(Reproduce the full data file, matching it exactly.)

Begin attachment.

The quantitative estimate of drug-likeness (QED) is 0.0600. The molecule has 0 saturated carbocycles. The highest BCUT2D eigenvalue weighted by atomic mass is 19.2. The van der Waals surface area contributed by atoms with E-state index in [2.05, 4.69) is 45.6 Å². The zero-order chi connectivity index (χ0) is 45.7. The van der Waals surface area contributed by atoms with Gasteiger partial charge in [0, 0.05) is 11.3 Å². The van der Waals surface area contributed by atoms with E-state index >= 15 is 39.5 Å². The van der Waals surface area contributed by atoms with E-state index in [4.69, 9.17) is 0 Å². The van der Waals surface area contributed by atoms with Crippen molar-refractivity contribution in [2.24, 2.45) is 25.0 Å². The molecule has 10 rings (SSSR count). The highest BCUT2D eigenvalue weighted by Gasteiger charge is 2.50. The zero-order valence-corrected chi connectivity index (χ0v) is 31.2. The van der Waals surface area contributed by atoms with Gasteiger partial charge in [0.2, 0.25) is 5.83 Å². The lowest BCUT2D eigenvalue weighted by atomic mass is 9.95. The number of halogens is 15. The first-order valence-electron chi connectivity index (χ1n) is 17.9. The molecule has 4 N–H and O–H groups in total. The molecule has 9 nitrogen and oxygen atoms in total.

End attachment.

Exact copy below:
The quantitative estimate of drug-likeness (QED) is 0.0600. The molecule has 0 saturated carbocycles. The highest BCUT2D eigenvalue weighted by atomic mass is 19.2. The van der Waals surface area contributed by atoms with E-state index in [2.05, 4.69) is 45.6 Å². The zero-order chi connectivity index (χ0) is 45.7. The van der Waals surface area contributed by atoms with Gasteiger partial charge in [0, 0.05) is 11.3 Å². The van der Waals surface area contributed by atoms with E-state index >= 15 is 39.5 Å². The van der Waals surface area contributed by atoms with E-state index in [4.69, 9.17) is 0 Å². The van der Waals surface area contributed by atoms with Crippen molar-refractivity contribution in [2.24, 2.45) is 25.0 Å². The molecule has 10 rings (SSSR count). The highest BCUT2D eigenvalue weighted by Gasteiger charge is 2.50. The zero-order valence-corrected chi connectivity index (χ0v) is 31.2. The van der Waals surface area contributed by atoms with Gasteiger partial charge in [0.2, 0.25) is 5.83 Å². The lowest BCUT2D eigenvalue weighted by atomic mass is 9.95. The number of halogens is 15. The first-order valence-electron chi connectivity index (χ1n) is 17.9. The molecule has 4 N–H and O–H groups in total. The molecule has 9 nitrogen and oxygen atoms in total.